Online Betting Began to Poll US Elections And Excludes Sanders

A new form of election polling may be on the horizon: online betting in a method similar to making trades on Wall Street. PredictIt, an online political stock market that allows users to wager small amounts of money on "yes" or "no" predictions about whether an event will occur. The online betting includes who will win the U.S. presidential election in November although it exclude Democratic presidential hopeful Bernie Sanders, who has yet to drop out of the race officially.

Launched in 2014, PredictIt now has more than 30,000 traders registered, up from 19,000 at the end of 2015. Bets are not big. The U.S. Commodity Futures Trading Commission caps each participant's position at US$850 per market, and the average deposit when people sign up is just US$100. Predictions markets like PredictIt and a similar venue run by the University of Iowa have emerged as an alternative to polling for election forecasters. PredictIt is bigger than the Iowa Electronic Markets, which has only about 2,000 active traders with access to its political markets.

"It is very expensive," David Rothschild, an economist at Microsoft Research who runs a predictions-market aggregator called PredictWise, which draws heavily from PredictIt, to Reuters. "It's a slow process. It's not very flexible."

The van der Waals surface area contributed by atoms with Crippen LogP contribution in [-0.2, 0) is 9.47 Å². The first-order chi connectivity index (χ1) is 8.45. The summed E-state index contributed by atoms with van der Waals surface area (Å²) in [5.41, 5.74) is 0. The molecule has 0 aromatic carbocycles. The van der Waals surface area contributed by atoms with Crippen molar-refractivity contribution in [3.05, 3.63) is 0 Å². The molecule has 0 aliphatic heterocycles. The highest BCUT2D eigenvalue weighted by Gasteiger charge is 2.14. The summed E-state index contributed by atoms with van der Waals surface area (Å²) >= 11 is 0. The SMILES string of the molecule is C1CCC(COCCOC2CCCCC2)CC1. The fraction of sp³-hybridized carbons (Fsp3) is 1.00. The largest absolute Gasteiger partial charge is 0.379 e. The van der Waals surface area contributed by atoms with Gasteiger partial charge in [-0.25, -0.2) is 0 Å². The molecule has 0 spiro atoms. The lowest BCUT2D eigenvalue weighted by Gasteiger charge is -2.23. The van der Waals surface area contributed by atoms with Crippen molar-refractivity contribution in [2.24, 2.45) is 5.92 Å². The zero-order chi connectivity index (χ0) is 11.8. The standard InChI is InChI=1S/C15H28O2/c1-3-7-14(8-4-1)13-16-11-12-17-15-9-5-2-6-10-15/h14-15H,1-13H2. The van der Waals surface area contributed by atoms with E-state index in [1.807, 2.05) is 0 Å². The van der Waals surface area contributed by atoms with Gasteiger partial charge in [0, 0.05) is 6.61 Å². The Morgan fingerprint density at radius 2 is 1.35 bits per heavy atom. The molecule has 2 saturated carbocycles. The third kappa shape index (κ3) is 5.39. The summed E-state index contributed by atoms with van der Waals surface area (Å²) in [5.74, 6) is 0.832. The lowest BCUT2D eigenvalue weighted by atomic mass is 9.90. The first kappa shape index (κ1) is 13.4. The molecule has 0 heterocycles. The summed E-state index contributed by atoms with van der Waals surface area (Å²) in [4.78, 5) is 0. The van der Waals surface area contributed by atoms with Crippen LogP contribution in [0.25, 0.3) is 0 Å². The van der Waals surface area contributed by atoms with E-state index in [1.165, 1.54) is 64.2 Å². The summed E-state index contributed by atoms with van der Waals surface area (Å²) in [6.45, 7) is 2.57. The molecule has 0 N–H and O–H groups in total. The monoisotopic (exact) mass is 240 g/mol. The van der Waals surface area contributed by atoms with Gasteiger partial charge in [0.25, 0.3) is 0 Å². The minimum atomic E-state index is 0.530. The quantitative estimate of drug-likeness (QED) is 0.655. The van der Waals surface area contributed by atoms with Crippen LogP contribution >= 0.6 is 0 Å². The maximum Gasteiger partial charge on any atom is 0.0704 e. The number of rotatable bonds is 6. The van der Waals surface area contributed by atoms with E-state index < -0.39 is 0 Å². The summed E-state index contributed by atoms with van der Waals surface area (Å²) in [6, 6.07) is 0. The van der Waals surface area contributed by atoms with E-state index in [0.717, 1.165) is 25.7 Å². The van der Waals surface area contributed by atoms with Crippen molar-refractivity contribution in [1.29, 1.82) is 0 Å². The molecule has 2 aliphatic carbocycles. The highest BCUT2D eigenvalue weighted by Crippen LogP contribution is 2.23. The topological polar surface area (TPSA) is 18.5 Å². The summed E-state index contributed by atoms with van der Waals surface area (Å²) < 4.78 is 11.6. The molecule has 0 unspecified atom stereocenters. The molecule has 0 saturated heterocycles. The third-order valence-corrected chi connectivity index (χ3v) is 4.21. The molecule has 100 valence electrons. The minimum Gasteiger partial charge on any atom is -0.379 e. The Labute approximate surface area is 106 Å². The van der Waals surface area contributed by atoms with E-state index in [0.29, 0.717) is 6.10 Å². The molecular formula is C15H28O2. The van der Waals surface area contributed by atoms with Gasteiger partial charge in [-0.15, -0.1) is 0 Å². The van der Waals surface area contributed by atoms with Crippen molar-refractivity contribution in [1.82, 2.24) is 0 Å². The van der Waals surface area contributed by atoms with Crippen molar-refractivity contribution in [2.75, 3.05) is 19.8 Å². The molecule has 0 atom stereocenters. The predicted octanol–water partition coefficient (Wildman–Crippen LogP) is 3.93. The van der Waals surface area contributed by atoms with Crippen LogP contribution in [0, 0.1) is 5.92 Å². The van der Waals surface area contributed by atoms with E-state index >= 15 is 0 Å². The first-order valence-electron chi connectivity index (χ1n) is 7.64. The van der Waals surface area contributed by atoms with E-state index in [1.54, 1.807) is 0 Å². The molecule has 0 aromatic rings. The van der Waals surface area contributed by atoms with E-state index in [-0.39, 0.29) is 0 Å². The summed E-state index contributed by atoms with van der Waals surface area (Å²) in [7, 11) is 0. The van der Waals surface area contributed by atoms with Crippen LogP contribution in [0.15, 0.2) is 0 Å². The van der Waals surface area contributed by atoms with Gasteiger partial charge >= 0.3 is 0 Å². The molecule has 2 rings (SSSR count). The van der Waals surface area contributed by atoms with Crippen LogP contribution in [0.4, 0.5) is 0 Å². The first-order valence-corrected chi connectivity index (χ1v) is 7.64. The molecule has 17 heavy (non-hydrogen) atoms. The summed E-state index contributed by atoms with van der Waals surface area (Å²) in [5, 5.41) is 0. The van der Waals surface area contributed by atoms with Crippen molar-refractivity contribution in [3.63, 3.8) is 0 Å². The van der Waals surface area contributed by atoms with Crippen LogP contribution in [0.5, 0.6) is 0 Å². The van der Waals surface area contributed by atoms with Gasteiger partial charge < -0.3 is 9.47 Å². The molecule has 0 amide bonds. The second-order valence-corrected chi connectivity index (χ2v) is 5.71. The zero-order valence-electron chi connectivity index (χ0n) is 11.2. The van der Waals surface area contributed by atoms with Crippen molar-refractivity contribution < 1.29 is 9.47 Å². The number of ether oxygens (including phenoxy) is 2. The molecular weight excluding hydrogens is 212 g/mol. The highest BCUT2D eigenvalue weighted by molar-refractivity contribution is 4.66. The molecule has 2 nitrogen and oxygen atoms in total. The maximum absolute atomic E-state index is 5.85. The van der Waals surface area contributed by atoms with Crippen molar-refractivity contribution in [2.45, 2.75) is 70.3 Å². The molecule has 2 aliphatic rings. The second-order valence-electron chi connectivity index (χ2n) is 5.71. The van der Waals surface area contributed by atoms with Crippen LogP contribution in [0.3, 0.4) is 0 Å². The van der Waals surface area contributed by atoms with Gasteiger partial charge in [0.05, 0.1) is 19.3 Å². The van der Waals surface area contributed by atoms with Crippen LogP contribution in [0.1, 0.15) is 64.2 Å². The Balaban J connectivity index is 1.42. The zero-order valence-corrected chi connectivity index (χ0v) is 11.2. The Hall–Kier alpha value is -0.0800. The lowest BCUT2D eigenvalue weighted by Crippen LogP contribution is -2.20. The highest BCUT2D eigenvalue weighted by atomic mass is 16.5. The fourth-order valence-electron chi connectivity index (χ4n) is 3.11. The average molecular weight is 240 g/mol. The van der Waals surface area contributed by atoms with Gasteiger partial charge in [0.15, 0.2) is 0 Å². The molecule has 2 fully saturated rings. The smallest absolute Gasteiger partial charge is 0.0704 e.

Knowledge of polls does also feed into betting decisions on PredictIt. "Predictions markets translate this and other information into probability," Rajiv Sethi, professor of economics at New York's Barnard College, said in an interview with Reuters. "The basic intuition is that it's a 'wisdom of crowds' effect."

For example, a Trump share shot from 30 cents in early February when he lost to rival Ted Cruz in the Iowa primary to 80 cents a month later when Trump dominated on Super Tuesday. They then lost half their value by early April as Cruz appeared to regain momentum with a big win in Wisconsin.

With Cruz and another rival, John Kasich, now out of the race, Trump had risen to 94 cents by Monday. For November's election, though, Trump is trailing on PredictIt with 40 cents against Clinton's 59 cents. While PredictIt's precision has yet to be closely examined by academics, other predictions markets such as the Iowa Electronic Markets, have proven to be just as accurate as polls, experts who have studied them said. It seems the market does the run election.

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